Some damn foolish thing in the Middle East
by N S Rajaram on 19 Jul 2019 13 Comments

Following the defeat of Napoleon in the Battle of Waterloo (1815), Europe enjoyed relative peace until the Franco-Prussian War of 1871. The war changed the map Europe. It led to German unification under Bismarck, and the German Empire replaced France and Austria as the major power in Europe. So, it seemed like Europe had reached a period of stable peace following the conflicts of the Napoleonic wars. But the German Chancellor Bismarck was not too optimistic. When asked what could bring about another major war, Bismarck said: “Some damn foolish thing in the Balkans”.


People of the Balkan states like Bosnia-Herzegovina, Bulgaria and others that were then part of the two empires - Austria-Hungary and Ottoman Turkey - were in a restless condition. And the damn foolish thing did happen when Archduke Ferdinand, heir to the Austrian Empire was assassinated in June 1914. This was followed by a string of events that culminated in the Great War, that we now call World War I.


With rising tensions now in the Middle East around something called the Strait of Hormuz which most people cannot locate on the map, we seem to be heading into a situation that was described by Bismarck as “a  war whose issue no man can foresee. At the end of the conflict we should scarcely know why we had fought”.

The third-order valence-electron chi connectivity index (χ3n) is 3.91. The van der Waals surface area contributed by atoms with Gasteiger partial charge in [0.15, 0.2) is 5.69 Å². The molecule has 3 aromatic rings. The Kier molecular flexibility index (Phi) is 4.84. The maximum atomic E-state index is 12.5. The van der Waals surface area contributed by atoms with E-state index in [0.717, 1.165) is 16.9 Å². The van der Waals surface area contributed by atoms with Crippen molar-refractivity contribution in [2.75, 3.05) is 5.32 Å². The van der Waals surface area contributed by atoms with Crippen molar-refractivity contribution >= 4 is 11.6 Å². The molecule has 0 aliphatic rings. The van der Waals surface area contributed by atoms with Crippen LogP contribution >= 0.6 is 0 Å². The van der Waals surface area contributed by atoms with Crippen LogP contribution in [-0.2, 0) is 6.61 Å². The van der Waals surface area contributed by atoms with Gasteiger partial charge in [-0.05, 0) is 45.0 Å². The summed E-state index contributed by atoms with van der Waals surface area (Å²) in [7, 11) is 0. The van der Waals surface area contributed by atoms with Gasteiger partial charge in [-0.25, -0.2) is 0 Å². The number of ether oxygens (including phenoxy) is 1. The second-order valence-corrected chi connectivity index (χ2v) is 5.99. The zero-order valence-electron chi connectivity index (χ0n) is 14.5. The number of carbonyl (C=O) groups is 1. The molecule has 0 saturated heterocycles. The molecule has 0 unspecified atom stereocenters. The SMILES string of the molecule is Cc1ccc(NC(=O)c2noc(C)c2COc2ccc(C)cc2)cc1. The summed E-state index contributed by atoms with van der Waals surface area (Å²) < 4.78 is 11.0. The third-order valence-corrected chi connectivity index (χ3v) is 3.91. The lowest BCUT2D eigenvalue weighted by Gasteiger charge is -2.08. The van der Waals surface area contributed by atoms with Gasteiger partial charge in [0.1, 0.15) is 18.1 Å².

The strait itself is a relatively narrow, with a shipping lane of just two miles. It is bordered on the east by Iran and on the west by the United Arab Emirates. It’s also the main oil highway for Qatar, Bahrain, Kuwait, Iraq and Saudi Arabia; in fact, it’s the most critical point for oil distribution in the world. In May of this year, it was reported that mines in the strait had damaged four oil tankers. US National Security Advisor John Bolton quickly announced that “naval mines almost certainly from Iran” were to blame. He offered no evidence to back up this claim.


But Vice Admiral Michael Gilday went further, saying “with a high degree of confidence that this [attack] stems back to the leadership of Iran at the highest levels”. Although this was strenuously denied by Iran’s foreign ministry, Mr. Bolton reasserted, “There’s no doubt in anybody’s mind in Washington who’s responsible for this. Who else would you think is doing it? Someone from Nepal?”